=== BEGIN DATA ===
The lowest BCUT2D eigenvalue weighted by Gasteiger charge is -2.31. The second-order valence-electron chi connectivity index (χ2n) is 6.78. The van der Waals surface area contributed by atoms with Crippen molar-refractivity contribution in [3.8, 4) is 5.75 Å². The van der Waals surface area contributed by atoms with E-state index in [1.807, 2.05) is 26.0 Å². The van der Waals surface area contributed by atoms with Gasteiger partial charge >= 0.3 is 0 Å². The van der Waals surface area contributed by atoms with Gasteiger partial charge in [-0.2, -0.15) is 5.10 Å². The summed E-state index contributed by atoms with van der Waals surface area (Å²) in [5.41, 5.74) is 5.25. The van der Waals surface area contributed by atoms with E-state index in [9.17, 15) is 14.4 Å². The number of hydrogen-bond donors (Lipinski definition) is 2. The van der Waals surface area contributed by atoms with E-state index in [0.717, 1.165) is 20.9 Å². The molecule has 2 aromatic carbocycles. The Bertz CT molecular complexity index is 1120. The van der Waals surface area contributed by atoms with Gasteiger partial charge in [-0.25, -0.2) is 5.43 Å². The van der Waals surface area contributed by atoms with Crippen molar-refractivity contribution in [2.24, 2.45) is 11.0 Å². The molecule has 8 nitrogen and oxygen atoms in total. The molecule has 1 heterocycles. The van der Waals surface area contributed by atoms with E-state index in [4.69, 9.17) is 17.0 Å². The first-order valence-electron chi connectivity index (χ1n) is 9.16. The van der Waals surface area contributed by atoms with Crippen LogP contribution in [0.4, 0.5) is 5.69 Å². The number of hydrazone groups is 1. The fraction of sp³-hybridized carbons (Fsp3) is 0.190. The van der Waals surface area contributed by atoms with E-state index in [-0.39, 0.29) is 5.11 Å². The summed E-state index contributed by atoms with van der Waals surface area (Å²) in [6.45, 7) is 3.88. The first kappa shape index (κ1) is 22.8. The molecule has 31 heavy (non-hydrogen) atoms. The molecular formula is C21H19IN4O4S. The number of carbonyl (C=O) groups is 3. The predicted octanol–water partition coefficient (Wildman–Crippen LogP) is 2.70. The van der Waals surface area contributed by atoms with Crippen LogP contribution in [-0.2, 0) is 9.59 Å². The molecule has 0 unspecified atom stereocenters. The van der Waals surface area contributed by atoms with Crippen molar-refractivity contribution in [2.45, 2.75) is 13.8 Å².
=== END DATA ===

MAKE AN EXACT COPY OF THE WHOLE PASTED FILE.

The lowest BCUT2D eigenvalue weighted by Gasteiger charge is -2.31. The second-order valence-electron chi connectivity index (χ2n) is 6.78. The van der Waals surface area contributed by atoms with Crippen molar-refractivity contribution in [3.8, 4) is 5.75 Å². The van der Waals surface area contributed by atoms with E-state index in [1.807, 2.05) is 26.0 Å². The van der Waals surface area contributed by atoms with Gasteiger partial charge >= 0.3 is 0 Å². The van der Waals surface area contributed by atoms with Gasteiger partial charge in [-0.2, -0.15) is 5.10 Å². The summed E-state index contributed by atoms with van der Waals surface area (Å²) in [5.41, 5.74) is 5.25. The van der Waals surface area contributed by atoms with E-state index in [9.17, 15) is 14.4 Å². The number of hydrogen-bond donors (Lipinski definition) is 2. The van der Waals surface area contributed by atoms with E-state index in [0.717, 1.165) is 20.9 Å². The molecule has 2 aromatic carbocycles. The Bertz CT molecular complexity index is 1120. The van der Waals surface area contributed by atoms with Gasteiger partial charge in [-0.25, -0.2) is 5.43 Å². The van der Waals surface area contributed by atoms with Crippen molar-refractivity contribution in [2.24, 2.45) is 11.0 Å². The molecule has 8 nitrogen and oxygen atoms in total. The molecule has 1 heterocycles. The van der Waals surface area contributed by atoms with E-state index in [4.69, 9.17) is 17.0 Å². The first-order valence-electron chi connectivity index (χ1n) is 9.16. The van der Waals surface area contributed by atoms with Crippen LogP contribution in [0.4, 0.5) is 5.69 Å². The number of hydrazone groups is 1. The fraction of sp³-hybridized carbons (Fsp3) is 0.190. The van der Waals surface area contributed by atoms with E-state index in [-0.39, 0.29) is 5.11 Å². The summed E-state index contributed by atoms with van der Waals surface area (Å²) in [6.45, 7) is 3.88. The first kappa shape index (κ1) is 22.8. The molecule has 31 heavy (non-hydrogen) atoms. The molecular formula is C21H19IN4O4S. The number of carbonyl (C=O) groups is 3. The predicted octanol–water partition coefficient (Wildman–Crippen LogP) is 2.70. The van der Waals surface area contributed by atoms with Crippen LogP contribution in [-0.2, 0) is 9.59 Å². The molecule has 0 unspecified atom stereocenters. The van der Waals surface area contributed by atoms with Crippen molar-refractivity contribution in [2.45, 2.75) is 13.8 Å².